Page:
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From Lead to Copper: Replacing America’s Aging Water Infrastructure

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The following content is sponsored by the Copper Development Association

From Lead to Copper: Replacing America’s Aging Water Infrastructure

Water service lines, crucial for connecting buildings to the public water supply, are often outdated and built from lead, presenting significant health risks to Americans.

As the government invests billions toward replacing lead service lines, copper pipelines offer a safe, reliable, resilient, and sustainable alternative.

This infographic from the Copper Development Association illustrates how investing in the transition from lead to copper is crucial for providing safe water to millions of Americans.

The Problem with Lead Service Lines

In the 20th century, lead was commonly used for water service lines and plumbing pipes.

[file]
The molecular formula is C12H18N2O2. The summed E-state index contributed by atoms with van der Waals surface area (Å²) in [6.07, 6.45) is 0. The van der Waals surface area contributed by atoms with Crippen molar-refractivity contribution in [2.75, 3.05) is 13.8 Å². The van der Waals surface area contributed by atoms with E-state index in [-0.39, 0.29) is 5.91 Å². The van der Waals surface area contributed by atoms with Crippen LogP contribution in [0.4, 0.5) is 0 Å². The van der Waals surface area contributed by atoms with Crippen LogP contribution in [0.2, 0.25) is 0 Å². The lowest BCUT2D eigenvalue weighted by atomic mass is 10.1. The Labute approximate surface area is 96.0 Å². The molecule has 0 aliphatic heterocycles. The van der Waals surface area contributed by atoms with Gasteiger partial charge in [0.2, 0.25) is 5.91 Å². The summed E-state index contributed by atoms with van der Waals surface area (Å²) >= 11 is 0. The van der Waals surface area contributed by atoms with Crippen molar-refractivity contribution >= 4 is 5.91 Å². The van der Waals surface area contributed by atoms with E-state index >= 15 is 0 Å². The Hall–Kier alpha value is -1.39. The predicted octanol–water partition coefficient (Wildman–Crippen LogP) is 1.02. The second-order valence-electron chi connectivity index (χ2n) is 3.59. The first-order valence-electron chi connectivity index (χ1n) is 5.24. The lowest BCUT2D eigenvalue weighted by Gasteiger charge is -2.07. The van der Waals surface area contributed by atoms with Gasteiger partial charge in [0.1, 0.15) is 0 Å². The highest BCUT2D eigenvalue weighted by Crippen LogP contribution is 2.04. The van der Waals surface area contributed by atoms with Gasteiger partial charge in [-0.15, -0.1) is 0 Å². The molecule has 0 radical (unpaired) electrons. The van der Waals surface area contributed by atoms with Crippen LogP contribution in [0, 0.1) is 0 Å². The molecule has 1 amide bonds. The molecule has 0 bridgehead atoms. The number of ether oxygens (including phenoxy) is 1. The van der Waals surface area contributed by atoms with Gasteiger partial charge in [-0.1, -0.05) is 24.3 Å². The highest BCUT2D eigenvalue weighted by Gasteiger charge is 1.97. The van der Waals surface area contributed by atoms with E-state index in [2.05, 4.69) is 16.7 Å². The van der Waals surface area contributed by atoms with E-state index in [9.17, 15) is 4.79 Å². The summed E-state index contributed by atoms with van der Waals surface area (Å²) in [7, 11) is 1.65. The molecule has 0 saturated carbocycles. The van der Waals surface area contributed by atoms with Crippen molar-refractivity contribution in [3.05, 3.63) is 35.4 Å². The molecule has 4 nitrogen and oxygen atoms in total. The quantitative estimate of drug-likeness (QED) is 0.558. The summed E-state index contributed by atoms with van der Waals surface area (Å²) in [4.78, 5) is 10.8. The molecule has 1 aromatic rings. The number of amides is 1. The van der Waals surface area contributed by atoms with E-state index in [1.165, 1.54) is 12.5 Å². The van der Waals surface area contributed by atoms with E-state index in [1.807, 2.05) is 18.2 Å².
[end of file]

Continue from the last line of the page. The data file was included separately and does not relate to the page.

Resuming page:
However, lead pipes can degrade over time, leading to the release of lead particles into drinking water. Even at low-to-moderate levels, lead exposure can have severe negative health impacts, including:

  • Hearing loss
  • Anemia
  • Kidney impairment
  • Immune system dysfunction

Today, every state in America has lead service lines (LSLs) that the federal government is actively working to replace.

Besides LSLs, an additional 2.8 million galvanized water pipes also need replacing.

Delivering Safe Water

Copper tubing has become the primary material to replace old water service lines.

The red metal is an antimicrobial material that kills pathogens, and it is also highly corrosion-resistant, with a typical service life of over 50 years.

In addition, copper service lines are impermeable and prevent outside chemicals from leaking into water. Copper tubes can be fully recycled at the end of their useful lives without losing any beneficial properties.

Replacing Lead Service Lines with Copper

If America were to replace all 12 million of its lead and galvanized service lines, it would require more than 650 million feet of copper tubing, equivalent to 180,000 tonnes of metal. To compare, the U.S. produced 22 million tonnes of copper in 2022.

The U.S. has commissioned several large-scale copper recycling projects in recent years, creating opportunities to meet the demand with recycled and mined supply.

However, upgrading the nation’s water infrastructure will require over $56 billion, way more than the $15 billion currently provided by the Bipartisan Infrastructure Law.